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India requires one city of Chicago size to be built every year for next ten years: Aghi

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Washington, Feb 18:  The scale of urbanisation in India requires one city of the size of Chicago to be built every year for the next 10 years, the head of a top American business advocacy group has said.

In a panel discussion 'Smart Cities in India: Challenges and Opportunities' at India Conference organised by the Harvard University over the weekend, Mukesh Aghi, president of the US India Strategic and Partnership Forum (USISPF) emphasised that the need of a robust public-private-partnership for funding all Smart Cities projects following the success path of Singapore.

"The enormity of urbanisation in India requires one city of Chicago size to be built every year for next ten years," Aghi said.

"Change in behaviour of citizens has to come in. The leaders of the cities have to be fiscally responsible too," Aghi said.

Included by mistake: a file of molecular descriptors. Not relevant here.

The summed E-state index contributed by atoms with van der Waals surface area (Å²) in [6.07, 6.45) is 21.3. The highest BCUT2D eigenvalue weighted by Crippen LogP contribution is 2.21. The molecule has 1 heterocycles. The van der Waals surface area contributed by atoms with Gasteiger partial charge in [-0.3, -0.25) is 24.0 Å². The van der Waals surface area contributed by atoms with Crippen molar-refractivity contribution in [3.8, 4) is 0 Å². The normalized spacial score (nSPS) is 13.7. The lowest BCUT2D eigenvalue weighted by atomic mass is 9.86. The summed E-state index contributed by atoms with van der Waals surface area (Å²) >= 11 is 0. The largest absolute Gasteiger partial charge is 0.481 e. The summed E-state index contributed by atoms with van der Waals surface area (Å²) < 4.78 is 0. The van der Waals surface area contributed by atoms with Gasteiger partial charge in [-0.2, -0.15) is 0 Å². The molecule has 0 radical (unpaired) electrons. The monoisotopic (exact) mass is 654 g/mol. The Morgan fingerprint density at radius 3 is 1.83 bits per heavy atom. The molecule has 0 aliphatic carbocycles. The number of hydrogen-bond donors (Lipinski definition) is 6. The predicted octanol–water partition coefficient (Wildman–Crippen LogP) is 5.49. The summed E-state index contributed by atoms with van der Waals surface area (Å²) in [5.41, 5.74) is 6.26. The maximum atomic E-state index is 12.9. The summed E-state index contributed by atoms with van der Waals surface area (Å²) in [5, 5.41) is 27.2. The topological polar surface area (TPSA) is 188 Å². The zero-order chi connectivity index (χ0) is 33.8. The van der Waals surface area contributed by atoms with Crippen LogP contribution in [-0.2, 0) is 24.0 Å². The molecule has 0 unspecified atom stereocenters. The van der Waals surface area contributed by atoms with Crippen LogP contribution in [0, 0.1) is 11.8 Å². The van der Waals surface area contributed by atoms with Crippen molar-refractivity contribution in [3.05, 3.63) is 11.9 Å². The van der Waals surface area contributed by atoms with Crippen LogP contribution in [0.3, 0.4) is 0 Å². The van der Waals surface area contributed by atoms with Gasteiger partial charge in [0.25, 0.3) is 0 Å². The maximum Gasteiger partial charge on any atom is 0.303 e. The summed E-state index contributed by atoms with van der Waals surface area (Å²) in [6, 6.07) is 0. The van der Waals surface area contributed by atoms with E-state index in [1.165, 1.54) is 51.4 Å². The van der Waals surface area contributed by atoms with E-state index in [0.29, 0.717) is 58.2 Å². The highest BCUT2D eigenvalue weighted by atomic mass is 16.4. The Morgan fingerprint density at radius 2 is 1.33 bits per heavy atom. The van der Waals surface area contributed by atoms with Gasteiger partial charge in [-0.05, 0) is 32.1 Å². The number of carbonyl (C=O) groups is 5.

Prof John Macomber, Sr Lecturer at Harvard Business School whose research focuses on the future of the cities described why different solutions are required for the developing countries.

Explaining the 24 elements of smartness for the projects under Smart Cities Mission,  NSN Murty, Partner & Leader (Smart Cities) at PWC India, called this to be a universal template to be effective not only in India but anywhere in the world.

He cited the example of Bhopal, being an innovator in smart cities by fusing physical and digital together to create revenue generation model around street lights.

Opening the discussion, Alok Singh, director, Dell Technologies, highlighted this as the new deal of the 21st century drawing a parallel with the investment in infrastructure projects in the US to come out of the Great Depression.

Amit Midha, president of Global Digital Cities and APJ at Dell Technologies, highlighted the need of smart cities globally since 70 per cent of the population would live on four per cent of the land mass 2050.

"Transformation engine for the progress is slow but results have been positive He quoted Indore and Mumbai showing positive results such as a double digit decline in communicable disease in hospitals and a double-digit improvement in crime cases because of the information available," Midha said.

"As the time progresses the learning and experience will play huge dividends to the entire society built out of the digital nation," he added.

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